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HTC, T-Mobile to launch Orange-like MS smartphone

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ComputerWire logo High Tech Computer Corp (HTC) is prepping its second Windows Powered Smartphone 2002-based handset.

The new GSM/GPRS handset, details of which were first revealed on the Federal Communications Commission's web site last month, will be launched with Deutsche Telekom AG's T-Mobile International mobile network unit this quarter.

The as yet unnamed unit bears a close physical and technical similarity to the HTC designed SPV (sound, picture, video) device launched by Orange SA in November last year, apparently with a 12-month exclusivity contract for the France Telecom SA-owned mobile operator.

However, HTC spokesperson Martin Liu told ComputerWire that the design does not break the terms of its contract with Orange, despite appearances. "HTC will not infringe any agreement with customers, of course, including the exclusivity right of our customers," said Liu.

T-Mobile's adoption of Windows Smartphone should come as no surprise. The company is arguably Microsoft's closest mobile operator partner since Deutsche Telekom forged a wide-ranging technology partnership with the company last March. T-Mobile has already launched an HTC-designed wireless PDA on its German and US networks.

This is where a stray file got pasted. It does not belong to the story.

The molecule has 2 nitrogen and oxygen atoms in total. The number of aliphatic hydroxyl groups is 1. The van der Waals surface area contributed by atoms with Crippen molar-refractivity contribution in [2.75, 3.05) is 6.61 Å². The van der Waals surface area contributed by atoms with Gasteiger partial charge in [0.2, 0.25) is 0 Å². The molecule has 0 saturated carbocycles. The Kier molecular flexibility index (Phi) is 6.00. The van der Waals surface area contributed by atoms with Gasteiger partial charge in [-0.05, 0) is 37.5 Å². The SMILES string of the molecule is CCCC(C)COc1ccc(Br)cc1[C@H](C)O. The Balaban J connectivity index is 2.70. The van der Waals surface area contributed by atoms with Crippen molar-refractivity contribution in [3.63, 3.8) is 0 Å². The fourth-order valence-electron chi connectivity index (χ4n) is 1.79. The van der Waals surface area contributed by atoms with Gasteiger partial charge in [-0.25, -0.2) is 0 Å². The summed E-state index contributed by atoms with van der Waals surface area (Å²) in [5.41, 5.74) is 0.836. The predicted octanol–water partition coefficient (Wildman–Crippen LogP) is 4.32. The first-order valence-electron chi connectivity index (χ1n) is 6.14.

This device, based on Microsoft's Pocket PC Phone Edition 2002 and named the MDA, is itself a virtual clone of mmO2 Plc's XDA, suggesting that the criteria by which exclusivity is determined are fairly narrow.

This being the case, Taipei, Taiwan-based HTC might reasonably be expected to launch similar devices - both Smartphone and Pocket PC Phone Edition-based - with other network operators in due course. However, the company will not be revealing future partners, according to Liu.

"We always respect our customers' roadmap, so we will let our customer decide when and how to announce their product," he said.

However, whether a clone-based model, with essentially the same device being offered by multiple operators, will help Microsoft to establish its hoped for beachhead in the smart-phone and connected-device markets is hard to ascertain.

Certainly, the variety of devices available taking this approach is likely to fall way behind those from the rival Symbian and Palm OS camps, with Microsoft putting its faith in a small number of Far Eastern OEMs for hardware. And this could prove crucial in a market that is as much subject to fad and fashion as it is to utility.

Microsoft Smartphone partners include HTC, Compal Communications and Samsung Electronics, with Asustek Computer and MiTac Group having joined the select few over the holiday season. Orange was unavailable to comment on the story before ComputerWire went to press.

© ComputerWire

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